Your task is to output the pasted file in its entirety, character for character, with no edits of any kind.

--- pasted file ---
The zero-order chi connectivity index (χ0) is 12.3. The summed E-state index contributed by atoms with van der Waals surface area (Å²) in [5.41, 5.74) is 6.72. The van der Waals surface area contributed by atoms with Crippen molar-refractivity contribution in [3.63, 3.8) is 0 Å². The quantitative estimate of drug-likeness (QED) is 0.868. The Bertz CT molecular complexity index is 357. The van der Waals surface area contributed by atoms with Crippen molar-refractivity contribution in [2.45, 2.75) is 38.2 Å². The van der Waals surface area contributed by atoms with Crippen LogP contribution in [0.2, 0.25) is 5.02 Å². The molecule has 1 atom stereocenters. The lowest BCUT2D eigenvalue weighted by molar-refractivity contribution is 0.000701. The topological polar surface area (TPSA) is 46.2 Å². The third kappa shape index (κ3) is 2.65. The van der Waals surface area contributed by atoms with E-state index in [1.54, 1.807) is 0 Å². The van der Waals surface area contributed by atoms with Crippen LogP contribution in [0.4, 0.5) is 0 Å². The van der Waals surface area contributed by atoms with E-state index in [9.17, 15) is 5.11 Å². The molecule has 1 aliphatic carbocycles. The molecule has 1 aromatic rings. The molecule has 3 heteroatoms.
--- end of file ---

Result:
The zero-order chi connectivity index (χ0) is 12.3. The summed E-state index contributed by atoms with van der Waals surface area (Å²) in [5.41, 5.74) is 6.72. The van der Waals surface area contributed by atoms with Crippen molar-refractivity contribution in [3.63, 3.8) is 0 Å². The quantitative estimate of drug-likeness (QED) is 0.868. The Bertz CT molecular complexity index is 357. The van der Waals surface area contributed by atoms with Crippen molar-refractivity contribution in [2.45, 2.75) is 38.2 Å². The van der Waals surface area contributed by atoms with Crippen LogP contribution in [0.2, 0.25) is 5.02 Å². The molecule has 1 atom stereocenters. The lowest BCUT2D eigenvalue weighted by molar-refractivity contribution is 0.000701. The topological polar surface area (TPSA) is 46.2 Å². The third kappa shape index (κ3) is 2.65. The van der Waals surface area contributed by atoms with E-state index in [1.54, 1.807) is 0 Å². The van der Waals surface area contributed by atoms with Crippen LogP contribution in [0.4, 0.5) is 0 Å². The van der Waals surface area contributed by atoms with E-state index in [9.17, 15) is 5.11 Å². The molecule has 1 aliphatic carbocycles. The molecule has 1 aromatic rings. The molecule has 3 heteroatoms.